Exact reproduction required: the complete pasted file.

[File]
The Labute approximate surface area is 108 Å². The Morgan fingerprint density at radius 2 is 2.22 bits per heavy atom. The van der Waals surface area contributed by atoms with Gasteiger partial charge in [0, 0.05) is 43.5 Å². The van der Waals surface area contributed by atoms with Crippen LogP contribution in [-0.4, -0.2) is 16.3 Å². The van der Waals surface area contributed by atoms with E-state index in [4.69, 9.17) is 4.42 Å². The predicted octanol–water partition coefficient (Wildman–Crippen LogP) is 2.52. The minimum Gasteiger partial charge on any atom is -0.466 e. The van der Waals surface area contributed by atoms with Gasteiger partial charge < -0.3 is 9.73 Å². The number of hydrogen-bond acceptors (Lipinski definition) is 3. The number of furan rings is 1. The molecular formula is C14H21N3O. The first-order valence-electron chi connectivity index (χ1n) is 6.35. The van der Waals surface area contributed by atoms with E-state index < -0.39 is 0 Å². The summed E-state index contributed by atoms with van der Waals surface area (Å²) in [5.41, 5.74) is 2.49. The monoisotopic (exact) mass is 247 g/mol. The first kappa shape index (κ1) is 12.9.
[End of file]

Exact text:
The Labute approximate surface area is 108 Å². The Morgan fingerprint density at radius 2 is 2.22 bits per heavy atom. The van der Waals surface area contributed by atoms with Gasteiger partial charge in [0, 0.05) is 43.5 Å². The van der Waals surface area contributed by atoms with Crippen LogP contribution in [-0.4, -0.2) is 16.3 Å². The van der Waals surface area contributed by atoms with E-state index in [4.69, 9.17) is 4.42 Å². The predicted octanol–water partition coefficient (Wildman–Crippen LogP) is 2.52. The minimum Gasteiger partial charge on any atom is -0.466 e. The van der Waals surface area contributed by atoms with Gasteiger partial charge < -0.3 is 9.73 Å². The number of hydrogen-bond acceptors (Lipinski definition) is 3. The number of furan rings is 1. The molecular formula is C14H21N3O. The first-order valence-electron chi connectivity index (χ1n) is 6.35. The van der Waals surface area contributed by atoms with E-state index < -0.39 is 0 Å². The summed E-state index contributed by atoms with van der Waals surface area (Å²) in [5.41, 5.74) is 2.49. The monoisotopic (exact) mass is 247 g/mol. The first kappa shape index (κ1) is 12.9.